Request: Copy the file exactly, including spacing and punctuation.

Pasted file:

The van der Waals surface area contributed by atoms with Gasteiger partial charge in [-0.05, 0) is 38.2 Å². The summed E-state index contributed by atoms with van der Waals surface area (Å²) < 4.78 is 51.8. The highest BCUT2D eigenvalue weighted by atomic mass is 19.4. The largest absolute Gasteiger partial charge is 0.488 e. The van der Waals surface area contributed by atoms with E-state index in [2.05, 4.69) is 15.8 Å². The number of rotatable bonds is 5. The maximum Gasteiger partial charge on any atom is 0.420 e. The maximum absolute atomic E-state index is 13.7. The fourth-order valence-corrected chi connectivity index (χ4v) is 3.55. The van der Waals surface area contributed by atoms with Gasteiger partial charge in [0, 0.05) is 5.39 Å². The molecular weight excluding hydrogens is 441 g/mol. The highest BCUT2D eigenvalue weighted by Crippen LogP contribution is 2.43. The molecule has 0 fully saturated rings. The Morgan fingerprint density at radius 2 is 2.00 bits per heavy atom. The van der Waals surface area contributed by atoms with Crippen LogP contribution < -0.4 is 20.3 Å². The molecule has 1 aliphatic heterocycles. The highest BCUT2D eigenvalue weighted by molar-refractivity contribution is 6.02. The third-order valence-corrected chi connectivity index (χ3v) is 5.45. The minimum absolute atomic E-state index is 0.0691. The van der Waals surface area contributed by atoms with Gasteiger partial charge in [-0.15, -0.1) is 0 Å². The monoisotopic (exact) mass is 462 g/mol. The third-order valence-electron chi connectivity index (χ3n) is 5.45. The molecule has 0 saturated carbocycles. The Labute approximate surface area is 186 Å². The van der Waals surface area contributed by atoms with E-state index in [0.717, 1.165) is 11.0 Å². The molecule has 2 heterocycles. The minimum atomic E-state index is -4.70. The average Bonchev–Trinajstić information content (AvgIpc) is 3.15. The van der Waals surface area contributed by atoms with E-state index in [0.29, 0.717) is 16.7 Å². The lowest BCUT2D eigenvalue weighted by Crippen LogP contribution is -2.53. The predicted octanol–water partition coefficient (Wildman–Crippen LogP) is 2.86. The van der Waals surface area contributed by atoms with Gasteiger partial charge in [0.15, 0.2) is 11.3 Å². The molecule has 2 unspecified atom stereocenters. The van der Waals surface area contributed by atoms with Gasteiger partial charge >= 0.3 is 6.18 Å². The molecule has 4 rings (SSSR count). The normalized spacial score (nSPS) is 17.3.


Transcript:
The van der Waals surface area contributed by atoms with Gasteiger partial charge in [-0.05, 0) is 38.2 Å². The summed E-state index contributed by atoms with van der Waals surface area (Å²) < 4.78 is 51.8. The highest BCUT2D eigenvalue weighted by atomic mass is 19.4. The largest absolute Gasteiger partial charge is 0.488 e. The van der Waals surface area contributed by atoms with E-state index in [2.05, 4.69) is 15.8 Å². The number of rotatable bonds is 5. The maximum Gasteiger partial charge on any atom is 0.420 e. The maximum absolute atomic E-state index is 13.7. The fourth-order valence-corrected chi connectivity index (χ4v) is 3.55. The van der Waals surface area contributed by atoms with Gasteiger partial charge in [0, 0.05) is 5.39 Å². The molecular weight excluding hydrogens is 441 g/mol. The highest BCUT2D eigenvalue weighted by Crippen LogP contribution is 2.43. The molecule has 0 fully saturated rings. The Morgan fingerprint density at radius 2 is 2.00 bits per heavy atom. The van der Waals surface area contributed by atoms with Crippen LogP contribution < -0.4 is 20.3 Å². The molecule has 1 aliphatic heterocycles. The highest BCUT2D eigenvalue weighted by molar-refractivity contribution is 6.02. The third-order valence-corrected chi connectivity index (χ3v) is 5.45. The minimum absolute atomic E-state index is 0.0691. The van der Waals surface area contributed by atoms with Gasteiger partial charge in [-0.15, -0.1) is 0 Å². The monoisotopic (exact) mass is 462 g/mol. The third-order valence-electron chi connectivity index (χ3n) is 5.45. The molecule has 0 saturated carbocycles. The Labute approximate surface area is 186 Å². The van der Waals surface area contributed by atoms with E-state index in [0.717, 1.165) is 11.0 Å². The molecule has 2 heterocycles. The minimum atomic E-state index is -4.70. The average Bonchev–Trinajstić information content (AvgIpc) is 3.15. The van der Waals surface area contributed by atoms with E-state index in [0.29, 0.717) is 16.7 Å². The lowest BCUT2D eigenvalue weighted by Crippen LogP contribution is -2.53. The predicted octanol–water partition coefficient (Wildman–Crippen LogP) is 2.86. The van der Waals surface area contributed by atoms with Gasteiger partial charge in [0.15, 0.2) is 11.3 Å². The molecule has 2 unspecified atom stereocenters. The van der Waals surface area contributed by atoms with Gasteiger partial charge >= 0.3 is 6.18 Å². The molecule has 4 rings (SSSR count). The normalized spacial score (nSPS) is 17.3.